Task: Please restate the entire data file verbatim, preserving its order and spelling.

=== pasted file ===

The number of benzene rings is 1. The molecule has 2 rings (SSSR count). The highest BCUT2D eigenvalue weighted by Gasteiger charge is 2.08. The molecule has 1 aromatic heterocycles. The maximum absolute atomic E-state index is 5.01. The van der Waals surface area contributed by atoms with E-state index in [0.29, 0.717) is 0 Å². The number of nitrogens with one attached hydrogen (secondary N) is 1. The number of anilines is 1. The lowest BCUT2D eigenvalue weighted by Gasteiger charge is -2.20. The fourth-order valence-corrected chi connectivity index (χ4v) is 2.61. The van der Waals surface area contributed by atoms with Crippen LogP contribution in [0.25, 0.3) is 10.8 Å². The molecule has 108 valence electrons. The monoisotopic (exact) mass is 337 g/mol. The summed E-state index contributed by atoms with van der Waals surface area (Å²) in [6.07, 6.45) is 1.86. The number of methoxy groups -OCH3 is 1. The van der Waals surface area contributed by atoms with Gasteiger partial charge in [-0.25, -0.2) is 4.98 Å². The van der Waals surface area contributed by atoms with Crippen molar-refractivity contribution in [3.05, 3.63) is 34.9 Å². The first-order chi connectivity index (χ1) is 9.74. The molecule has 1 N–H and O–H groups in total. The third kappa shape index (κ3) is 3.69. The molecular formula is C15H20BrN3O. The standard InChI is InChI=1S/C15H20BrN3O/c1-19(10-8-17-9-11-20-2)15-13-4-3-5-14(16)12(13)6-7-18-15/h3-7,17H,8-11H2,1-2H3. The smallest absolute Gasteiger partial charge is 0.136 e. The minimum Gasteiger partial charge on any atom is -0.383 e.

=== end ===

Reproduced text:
The number of benzene rings is 1. The molecule has 2 rings (SSSR count). The highest BCUT2D eigenvalue weighted by Gasteiger charge is 2.08. The molecule has 1 aromatic heterocycles. The maximum absolute atomic E-state index is 5.01. The van der Waals surface area contributed by atoms with E-state index in [0.29, 0.717) is 0 Å². The number of nitrogens with one attached hydrogen (secondary N) is 1. The number of anilines is 1. The lowest BCUT2D eigenvalue weighted by Gasteiger charge is -2.20. The fourth-order valence-corrected chi connectivity index (χ4v) is 2.61. The van der Waals surface area contributed by atoms with Crippen LogP contribution in [0.25, 0.3) is 10.8 Å². The molecule has 108 valence electrons. The monoisotopic (exact) mass is 337 g/mol. The summed E-state index contributed by atoms with van der Waals surface area (Å²) in [6.07, 6.45) is 1.86. The number of methoxy groups -OCH3 is 1. The van der Waals surface area contributed by atoms with Gasteiger partial charge in [-0.25, -0.2) is 4.98 Å². The van der Waals surface area contributed by atoms with Crippen molar-refractivity contribution in [3.05, 3.63) is 34.9 Å². The first-order chi connectivity index (χ1) is 9.74. The molecule has 1 N–H and O–H groups in total. The third kappa shape index (κ3) is 3.69. The molecular formula is C15H20BrN3O. The standard InChI is InChI=1S/C15H20BrN3O/c1-19(10-8-17-9-11-20-2)15-13-4-3-5-14(16)12(13)6-7-18-15/h3-7,17H,8-11H2,1-2H3. The smallest absolute Gasteiger partial charge is 0.136 e. The minimum Gasteiger partial charge on any atom is -0.383 e.